There's something not quite right about Ben Thomas (Will Smith). And not just because this film opens with him calling 911 to report his own suicide. He's using his power as a tax inspector to check up on the personal lives of a bunch of people, all of whom seem to be suffering from one kind of serious illness or another. Then there are the flashbacks of happier times with a wife who doesn't seem to be on the scene any more, and memories of a job that seemed to have something to do with building spacecraft don't quite fit in with his current work with the IRS. On the one hand he's helping old ladies in a nursing home, on the other he's abusing a blind meat salesman (Woody Harrelson) over the phone, and when he starts to develop a relationship with a woman with a heart condition (Eva Mendes) who he's supposedly auditing it's kind of difficult to work out where things are going to go. Well, it is unless you figure out the mystery at the heart of this film, which is pretty easy to work out despite the story constantly jumping backwards and forwards in time for no real other than to obscure events. There's enough going on in this film to keep things reasonably watchable even if you do work the mystery out early, but like a lot of Hollywood films of late this takes a fairly interesting central idea and - rather than actually explore the ramifications of that actually pretty creepy idea - turns it into a fairly stock-standard love story (this time of the doomed variety). Thankfully, good performances from Mendes and (especially) Smith make the love story engaging enough right up until a overblown, sappy finale that fails to hit any of the emotional highs it's so desperately straining towards. This is one of those worthy films that does a really good job of being just bland enough to offend no-one while looking classy enough to make you feel better for having sat through it, and those who liked Smith better when he was funny might as well keep on walking.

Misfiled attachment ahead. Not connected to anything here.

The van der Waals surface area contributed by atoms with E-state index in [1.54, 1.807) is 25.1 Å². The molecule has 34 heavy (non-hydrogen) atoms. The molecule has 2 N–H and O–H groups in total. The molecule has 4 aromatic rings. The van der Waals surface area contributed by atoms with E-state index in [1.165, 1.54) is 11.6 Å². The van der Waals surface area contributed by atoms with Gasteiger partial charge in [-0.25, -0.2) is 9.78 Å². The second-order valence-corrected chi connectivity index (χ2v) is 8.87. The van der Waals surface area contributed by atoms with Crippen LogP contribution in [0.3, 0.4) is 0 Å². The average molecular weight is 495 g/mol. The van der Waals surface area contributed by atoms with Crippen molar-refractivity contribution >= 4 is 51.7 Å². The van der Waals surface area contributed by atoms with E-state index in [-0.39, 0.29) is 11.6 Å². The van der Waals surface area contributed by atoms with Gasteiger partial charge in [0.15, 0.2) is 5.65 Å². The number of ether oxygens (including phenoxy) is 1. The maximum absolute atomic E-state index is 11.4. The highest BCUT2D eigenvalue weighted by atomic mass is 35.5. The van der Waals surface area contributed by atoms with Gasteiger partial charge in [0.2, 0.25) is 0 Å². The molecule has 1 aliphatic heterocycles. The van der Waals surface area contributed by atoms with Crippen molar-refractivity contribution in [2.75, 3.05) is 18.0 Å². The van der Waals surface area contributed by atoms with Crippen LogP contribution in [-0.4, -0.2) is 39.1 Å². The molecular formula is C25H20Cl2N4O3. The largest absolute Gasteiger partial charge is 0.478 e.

Anthony Morris (this review appeared in Forte #444)

The Curious Case of Benjamin Button